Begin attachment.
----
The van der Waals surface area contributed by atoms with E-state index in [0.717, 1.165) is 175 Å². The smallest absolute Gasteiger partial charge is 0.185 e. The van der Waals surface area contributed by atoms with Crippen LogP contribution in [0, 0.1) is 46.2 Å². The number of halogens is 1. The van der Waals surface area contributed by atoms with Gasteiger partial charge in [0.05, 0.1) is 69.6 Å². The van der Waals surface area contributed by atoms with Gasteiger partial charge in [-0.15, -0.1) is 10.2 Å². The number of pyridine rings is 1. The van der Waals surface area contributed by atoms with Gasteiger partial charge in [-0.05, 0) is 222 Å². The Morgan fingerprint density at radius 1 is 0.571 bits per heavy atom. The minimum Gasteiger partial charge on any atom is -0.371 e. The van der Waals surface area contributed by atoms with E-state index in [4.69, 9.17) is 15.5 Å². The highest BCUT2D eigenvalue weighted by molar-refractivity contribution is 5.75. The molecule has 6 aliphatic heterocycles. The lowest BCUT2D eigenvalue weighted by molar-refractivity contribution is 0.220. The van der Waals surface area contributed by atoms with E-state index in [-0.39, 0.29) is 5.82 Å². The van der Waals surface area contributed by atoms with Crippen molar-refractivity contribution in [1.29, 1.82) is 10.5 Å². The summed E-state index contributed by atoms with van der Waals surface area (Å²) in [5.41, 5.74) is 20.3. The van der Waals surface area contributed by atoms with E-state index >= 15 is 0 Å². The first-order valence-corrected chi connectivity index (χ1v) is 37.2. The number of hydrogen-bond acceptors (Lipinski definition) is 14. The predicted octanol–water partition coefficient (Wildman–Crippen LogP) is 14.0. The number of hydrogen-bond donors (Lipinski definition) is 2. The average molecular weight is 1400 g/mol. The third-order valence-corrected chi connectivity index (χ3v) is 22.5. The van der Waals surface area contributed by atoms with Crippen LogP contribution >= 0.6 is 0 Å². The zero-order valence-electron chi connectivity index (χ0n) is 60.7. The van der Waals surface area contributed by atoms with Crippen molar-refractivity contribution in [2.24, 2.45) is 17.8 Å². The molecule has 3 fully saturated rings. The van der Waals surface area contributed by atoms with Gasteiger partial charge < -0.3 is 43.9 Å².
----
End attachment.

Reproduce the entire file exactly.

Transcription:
The van der Waals surface area contributed by atoms with E-state index in [0.717, 1.165) is 175 Å². The smallest absolute Gasteiger partial charge is 0.185 e. The van der Waals surface area contributed by atoms with Crippen LogP contribution in [0, 0.1) is 46.2 Å². The number of halogens is 1. The van der Waals surface area contributed by atoms with Gasteiger partial charge in [0.05, 0.1) is 69.6 Å². The van der Waals surface area contributed by atoms with Gasteiger partial charge in [-0.15, -0.1) is 10.2 Å². The number of pyridine rings is 1. The van der Waals surface area contributed by atoms with Gasteiger partial charge in [-0.05, 0) is 222 Å². The Morgan fingerprint density at radius 1 is 0.571 bits per heavy atom. The minimum Gasteiger partial charge on any atom is -0.371 e. The van der Waals surface area contributed by atoms with E-state index in [4.69, 9.17) is 15.5 Å². The highest BCUT2D eigenvalue weighted by molar-refractivity contribution is 5.75. The molecule has 6 aliphatic heterocycles. The lowest BCUT2D eigenvalue weighted by molar-refractivity contribution is 0.220. The van der Waals surface area contributed by atoms with E-state index in [-0.39, 0.29) is 5.82 Å². The van der Waals surface area contributed by atoms with Crippen molar-refractivity contribution in [1.29, 1.82) is 10.5 Å². The summed E-state index contributed by atoms with van der Waals surface area (Å²) in [5.41, 5.74) is 20.3. The van der Waals surface area contributed by atoms with E-state index >= 15 is 0 Å². The first-order valence-corrected chi connectivity index (χ1v) is 37.2. The number of hydrogen-bond acceptors (Lipinski definition) is 14. The predicted octanol–water partition coefficient (Wildman–Crippen LogP) is 14.0. The number of hydrogen-bond donors (Lipinski definition) is 2. The average molecular weight is 1400 g/mol. The third-order valence-corrected chi connectivity index (χ3v) is 22.5. The van der Waals surface area contributed by atoms with Crippen LogP contribution >= 0.6 is 0 Å². The zero-order valence-electron chi connectivity index (χ0n) is 60.7. The van der Waals surface area contributed by atoms with Crippen molar-refractivity contribution in [2.24, 2.45) is 17.8 Å². The molecule has 3 fully saturated rings. The van der Waals surface area contributed by atoms with Gasteiger partial charge < -0.3 is 43.9 Å².